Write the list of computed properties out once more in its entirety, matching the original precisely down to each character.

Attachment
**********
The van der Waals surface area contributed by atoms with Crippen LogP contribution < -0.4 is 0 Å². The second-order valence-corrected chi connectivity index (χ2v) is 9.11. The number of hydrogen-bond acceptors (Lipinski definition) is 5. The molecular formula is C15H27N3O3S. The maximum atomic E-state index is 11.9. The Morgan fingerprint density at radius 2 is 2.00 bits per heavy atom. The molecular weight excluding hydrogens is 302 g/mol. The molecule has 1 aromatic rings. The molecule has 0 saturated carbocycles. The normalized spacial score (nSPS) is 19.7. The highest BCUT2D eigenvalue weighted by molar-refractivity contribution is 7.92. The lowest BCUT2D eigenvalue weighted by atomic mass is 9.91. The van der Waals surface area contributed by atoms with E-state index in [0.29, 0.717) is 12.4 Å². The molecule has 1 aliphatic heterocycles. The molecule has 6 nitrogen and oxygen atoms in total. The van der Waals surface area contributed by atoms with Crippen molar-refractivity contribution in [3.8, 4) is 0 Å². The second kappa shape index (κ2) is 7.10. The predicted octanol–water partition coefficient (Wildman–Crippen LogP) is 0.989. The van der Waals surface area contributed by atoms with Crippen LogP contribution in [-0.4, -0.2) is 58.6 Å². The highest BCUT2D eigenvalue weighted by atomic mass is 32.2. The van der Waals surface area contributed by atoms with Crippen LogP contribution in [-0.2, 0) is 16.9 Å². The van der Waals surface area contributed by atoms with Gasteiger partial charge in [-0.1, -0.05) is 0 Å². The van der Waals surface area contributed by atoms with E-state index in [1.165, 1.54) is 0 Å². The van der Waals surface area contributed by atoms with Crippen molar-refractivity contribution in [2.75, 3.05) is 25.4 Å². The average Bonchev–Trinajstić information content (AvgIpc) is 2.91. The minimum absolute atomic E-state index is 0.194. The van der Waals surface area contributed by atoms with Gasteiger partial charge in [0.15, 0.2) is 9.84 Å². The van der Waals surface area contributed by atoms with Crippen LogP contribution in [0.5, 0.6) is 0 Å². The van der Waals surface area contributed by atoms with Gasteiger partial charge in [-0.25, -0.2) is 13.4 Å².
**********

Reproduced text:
The van der Waals surface area contributed by atoms with Crippen LogP contribution < -0.4 is 0 Å². The second-order valence-corrected chi connectivity index (χ2v) is 9.11. The number of hydrogen-bond acceptors (Lipinski definition) is 5. The molecular formula is C15H27N3O3S. The maximum atomic E-state index is 11.9. The Morgan fingerprint density at radius 2 is 2.00 bits per heavy atom. The molecular weight excluding hydrogens is 302 g/mol. The molecule has 1 aromatic rings. The molecule has 0 saturated carbocycles. The normalized spacial score (nSPS) is 19.7. The highest BCUT2D eigenvalue weighted by molar-refractivity contribution is 7.92. The lowest BCUT2D eigenvalue weighted by atomic mass is 9.91. The van der Waals surface area contributed by atoms with E-state index in [0.29, 0.717) is 12.4 Å². The molecule has 1 aliphatic heterocycles. The molecule has 6 nitrogen and oxygen atoms in total. The van der Waals surface area contributed by atoms with Crippen molar-refractivity contribution in [3.8, 4) is 0 Å². The second kappa shape index (κ2) is 7.10. The predicted octanol–water partition coefficient (Wildman–Crippen LogP) is 0.989. The van der Waals surface area contributed by atoms with Crippen LogP contribution in [-0.4, -0.2) is 58.6 Å². The highest BCUT2D eigenvalue weighted by atomic mass is 32.2. The van der Waals surface area contributed by atoms with Crippen LogP contribution in [-0.2, 0) is 16.9 Å². The van der Waals surface area contributed by atoms with Gasteiger partial charge in [-0.1, -0.05) is 0 Å². The van der Waals surface area contributed by atoms with E-state index in [1.165, 1.54) is 0 Å². The van der Waals surface area contributed by atoms with Crippen molar-refractivity contribution in [2.75, 3.05) is 25.4 Å². The average Bonchev–Trinajstić information content (AvgIpc) is 2.91. The minimum absolute atomic E-state index is 0.194. The van der Waals surface area contributed by atoms with Gasteiger partial charge in [0.15, 0.2) is 9.84 Å². The van der Waals surface area contributed by atoms with Crippen LogP contribution in [0.5, 0.6) is 0 Å². The van der Waals surface area contributed by atoms with Gasteiger partial charge in [-0.25, -0.2) is 13.4 Å².